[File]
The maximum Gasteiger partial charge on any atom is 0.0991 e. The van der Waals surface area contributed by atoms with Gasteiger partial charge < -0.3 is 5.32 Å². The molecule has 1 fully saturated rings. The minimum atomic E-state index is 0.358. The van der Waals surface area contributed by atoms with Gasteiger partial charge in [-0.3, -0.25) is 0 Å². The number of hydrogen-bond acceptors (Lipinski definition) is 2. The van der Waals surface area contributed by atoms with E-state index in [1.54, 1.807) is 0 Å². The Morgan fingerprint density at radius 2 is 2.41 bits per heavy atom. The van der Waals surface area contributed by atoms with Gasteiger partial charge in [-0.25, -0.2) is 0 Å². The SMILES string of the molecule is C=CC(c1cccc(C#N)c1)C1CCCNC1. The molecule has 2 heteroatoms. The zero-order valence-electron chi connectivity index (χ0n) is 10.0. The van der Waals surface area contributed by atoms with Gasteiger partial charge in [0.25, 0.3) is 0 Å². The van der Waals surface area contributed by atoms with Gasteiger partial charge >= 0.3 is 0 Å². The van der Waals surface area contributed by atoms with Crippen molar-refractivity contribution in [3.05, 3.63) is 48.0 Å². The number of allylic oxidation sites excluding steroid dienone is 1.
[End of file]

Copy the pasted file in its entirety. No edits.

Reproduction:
The maximum Gasteiger partial charge on any atom is 0.0991 e. The van der Waals surface area contributed by atoms with Gasteiger partial charge < -0.3 is 5.32 Å². The molecule has 1 fully saturated rings. The minimum atomic E-state index is 0.358. The van der Waals surface area contributed by atoms with Gasteiger partial charge in [-0.3, -0.25) is 0 Å². The number of hydrogen-bond acceptors (Lipinski definition) is 2. The van der Waals surface area contributed by atoms with E-state index in [1.54, 1.807) is 0 Å². The Morgan fingerprint density at radius 2 is 2.41 bits per heavy atom. The van der Waals surface area contributed by atoms with Gasteiger partial charge in [-0.25, -0.2) is 0 Å². The SMILES string of the molecule is C=CC(c1cccc(C#N)c1)C1CCCNC1. The molecule has 2 heteroatoms. The zero-order valence-electron chi connectivity index (χ0n) is 10.0. The van der Waals surface area contributed by atoms with Gasteiger partial charge in [0.25, 0.3) is 0 Å². The van der Waals surface area contributed by atoms with Gasteiger partial charge >= 0.3 is 0 Å². The van der Waals surface area contributed by atoms with Crippen molar-refractivity contribution in [3.05, 3.63) is 48.0 Å². The number of allylic oxidation sites excluding steroid dienone is 1.